on an overhang off Route 34
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Unexpected Scarlet Macaws: North of Hermosa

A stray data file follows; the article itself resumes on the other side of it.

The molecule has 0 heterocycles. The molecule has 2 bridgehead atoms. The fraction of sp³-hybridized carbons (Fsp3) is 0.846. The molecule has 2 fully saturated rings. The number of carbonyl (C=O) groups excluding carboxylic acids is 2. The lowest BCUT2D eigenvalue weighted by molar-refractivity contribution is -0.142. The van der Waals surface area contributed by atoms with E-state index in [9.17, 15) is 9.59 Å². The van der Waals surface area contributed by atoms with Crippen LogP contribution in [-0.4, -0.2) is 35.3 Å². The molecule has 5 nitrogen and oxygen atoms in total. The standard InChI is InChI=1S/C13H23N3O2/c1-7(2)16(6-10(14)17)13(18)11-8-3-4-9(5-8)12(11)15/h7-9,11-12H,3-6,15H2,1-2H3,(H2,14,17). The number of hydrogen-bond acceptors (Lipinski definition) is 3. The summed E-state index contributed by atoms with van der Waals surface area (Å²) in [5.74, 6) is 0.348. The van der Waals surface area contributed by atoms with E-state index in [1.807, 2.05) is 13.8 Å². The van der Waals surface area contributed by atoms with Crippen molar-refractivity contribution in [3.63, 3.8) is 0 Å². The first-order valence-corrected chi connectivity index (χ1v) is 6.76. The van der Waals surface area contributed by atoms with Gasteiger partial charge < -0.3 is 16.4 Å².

Some experiences in life immediately have that once-in-a-lifetime quality. For years, my birdwatching boyfriend spoke of the elusive Scarlet Macaws. How desperately he wanted to see them in the wild (they're quite limited in their range). Last year, we got married in Dominical, Costa Rica. After making a last minute decision (at the San Jose airport!) to forgo a honeymoon in Honduras, we drove south without a destination in mind ('winging it' would be too apt). South of Jaco, off a stretch of Route 34 where mountains meet ocean, a pair of macaws streaked the sky. I screamed for my husband to stop. He didn't believe me. In Costa Rica, he said, most macaws lived in Osa, 150 miles to our south. But then he saw them too: dozens of birds in the trees, making their rounds from jungle to ocean like they owned the air. If I wasn't yet a birdwatcher, I was quickly converted while the macaws squawked and soared above us. Evening neared but the macaws still hadn't tired of their life as birds. Sun setting, we returned, begrudgingly, to our car and drove on, stopping for 'casado' at a roadside 'soda' (a family-run restaurant) before meandering up the hills of Uvita to our ultimate honeymoon: Rancho Pacifico, a boutique eco-hotel nestled in jungle overlooking Playa Ballena. We didn't see the macaws again, but their presence lingered, reminding us, like the lessons of love, of the importance of spontaneity and perhaps, dumb luck. The irony: they're the national bird of Honduras.
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